This time last year, the Office for National Statistics published data showing that economic growth across the Liverpool City Region was higher than that of any other Combined Authority area in England. The city centre alone has witnessed more than £2.5 billion of growth.
The city is benefiting from massive investment in business, industry and infrastructure. More than £30 billion of developments are now in progress and there are more in the pipeline. One of the biggest of these is the proposed Liverpool Waters development, led by the Peel Group. Worth an estimated £5.5 billion, this massive waterfront project will feature hotels, retail premises and 50-storey skyscrapers. It is expected to create up to 20,000 new jobs.
More generally, Liverpool has big ambitions. It is seeking to grow its economy to £50 billion by 2040, and to increase employment by at least 100,000. This will help boost already buoyant demand for tenancies, and the rental market will receive a further boost from the natural growth of the population, which is expected to grow by 50,000 over the same period.
For investors, this is all excellent news, as is the presence of a large student population. Liverpool and its surrounds host a total of four universities: The University of Liverpool, Liverpool John Moores,
Liverpool Hope, and Edge Hill. Collectively, they attract 90,000 students every year. This helps to sustain a thriving and predictable rental market, especially in some of the city's best-performing postcodes.
Why is Glasgow one of the best places to invest in property?
Glasgow and Liverpool share an important characteristic when it comes to yield appeal. Both are characterised by relatively affordable properties - i.e. prices well below the UK-wide average.
In the G52 outcode district, where yields were reportedly 8.52%, TotallyMoney records that median property values were £82,000. In G51, where yields are averaging at 7.32%, median values were £97,500. To put that in context, ONS estimates that the average UK house price in September 2019 was £234,000. For G52, that's a price difference of £152,000.
Readily affordable properties make up one half of the equation in Glasgow. Modest but healthy rental returns make up the other. In both G51 and G52, the average monthly rental was £595, and in G13, where prices are a slightly weightier £119,000, monthly rental incomes were averaging £670.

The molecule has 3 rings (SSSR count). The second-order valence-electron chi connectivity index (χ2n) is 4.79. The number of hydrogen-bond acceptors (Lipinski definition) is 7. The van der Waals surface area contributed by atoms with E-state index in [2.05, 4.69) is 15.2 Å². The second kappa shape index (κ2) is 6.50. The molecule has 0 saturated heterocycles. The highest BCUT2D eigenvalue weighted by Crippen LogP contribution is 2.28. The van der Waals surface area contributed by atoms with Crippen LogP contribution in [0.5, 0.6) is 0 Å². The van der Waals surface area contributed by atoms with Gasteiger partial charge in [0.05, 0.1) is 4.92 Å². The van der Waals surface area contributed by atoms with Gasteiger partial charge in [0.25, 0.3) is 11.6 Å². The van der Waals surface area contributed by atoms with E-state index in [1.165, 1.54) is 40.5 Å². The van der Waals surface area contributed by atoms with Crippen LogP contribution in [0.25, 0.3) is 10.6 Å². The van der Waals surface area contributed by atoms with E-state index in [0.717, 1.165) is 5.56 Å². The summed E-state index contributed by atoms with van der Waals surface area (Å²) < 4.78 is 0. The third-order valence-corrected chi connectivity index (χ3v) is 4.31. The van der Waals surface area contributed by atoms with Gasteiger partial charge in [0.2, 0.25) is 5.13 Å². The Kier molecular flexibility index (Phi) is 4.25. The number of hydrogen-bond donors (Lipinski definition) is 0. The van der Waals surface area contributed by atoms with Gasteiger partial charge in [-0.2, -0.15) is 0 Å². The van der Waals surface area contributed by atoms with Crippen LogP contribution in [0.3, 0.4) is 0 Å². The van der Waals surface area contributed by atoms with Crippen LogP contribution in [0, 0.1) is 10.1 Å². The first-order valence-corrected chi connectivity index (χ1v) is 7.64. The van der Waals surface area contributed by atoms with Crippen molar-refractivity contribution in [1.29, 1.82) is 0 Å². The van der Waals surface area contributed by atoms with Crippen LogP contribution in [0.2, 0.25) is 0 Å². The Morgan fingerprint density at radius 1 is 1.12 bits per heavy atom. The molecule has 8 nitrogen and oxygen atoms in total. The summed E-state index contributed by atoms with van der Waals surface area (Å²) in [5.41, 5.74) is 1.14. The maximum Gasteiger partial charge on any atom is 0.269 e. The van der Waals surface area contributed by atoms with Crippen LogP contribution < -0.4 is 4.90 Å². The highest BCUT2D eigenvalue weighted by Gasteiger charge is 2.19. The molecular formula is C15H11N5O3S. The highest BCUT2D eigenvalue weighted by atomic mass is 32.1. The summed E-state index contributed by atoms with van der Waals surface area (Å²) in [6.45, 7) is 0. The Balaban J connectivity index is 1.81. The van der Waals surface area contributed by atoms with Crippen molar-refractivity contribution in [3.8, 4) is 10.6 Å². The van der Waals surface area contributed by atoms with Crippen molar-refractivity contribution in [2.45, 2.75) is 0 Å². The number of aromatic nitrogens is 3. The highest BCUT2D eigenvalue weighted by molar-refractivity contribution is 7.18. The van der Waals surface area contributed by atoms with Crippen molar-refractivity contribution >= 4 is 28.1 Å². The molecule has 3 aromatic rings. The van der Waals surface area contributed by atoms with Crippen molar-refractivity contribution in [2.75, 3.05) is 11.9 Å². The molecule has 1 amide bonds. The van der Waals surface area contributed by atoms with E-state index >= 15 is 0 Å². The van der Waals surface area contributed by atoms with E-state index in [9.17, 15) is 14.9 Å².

The mathematics are simple enough, but there is considerably more to Glasgow than affordable prices. It has a strong economy and it is Scotland's single largest city. According to Glasgow City Council, it generated £41.4 billion GVA in 2017 and has experienced steady growth in terms of business and employment. The Glasgow Economic Strategy is targeting employment growth of 50,000 by 2023, and seeks to make the city "the most productive major city economy in the UK by 2023."
Again, we see an alluring combination of a strengthening economy, increasing jobs, business growth and major investments in infrastructure and regeneration. Like Liverpool, Glasgow is focusing efforts on growth industries such as IT, renewables, life sciences and advanced engineering, and it's receiving an added boost from the presence of a popular and well respected university. This all adds up to increasing demand for tenancies, which - looking ahead - should help to buoy up rental returns and support steady price growth.
In general, then, the signs are looking very promising for Glasgow. Certainly, the prospect of high yields and steady capital gains make it an obvious target for further investigations.
Why is Leicester one of the best places to invest in property?
Leicester is another market where property tends to cost much less than the UK average. TotallyMoney estimates the median asking price to be £100,000, and average rents to be £667 per month. That equates to a yield of 8%, which makes it the highest performing location in the whole of the Midlands, at least with respect to yields.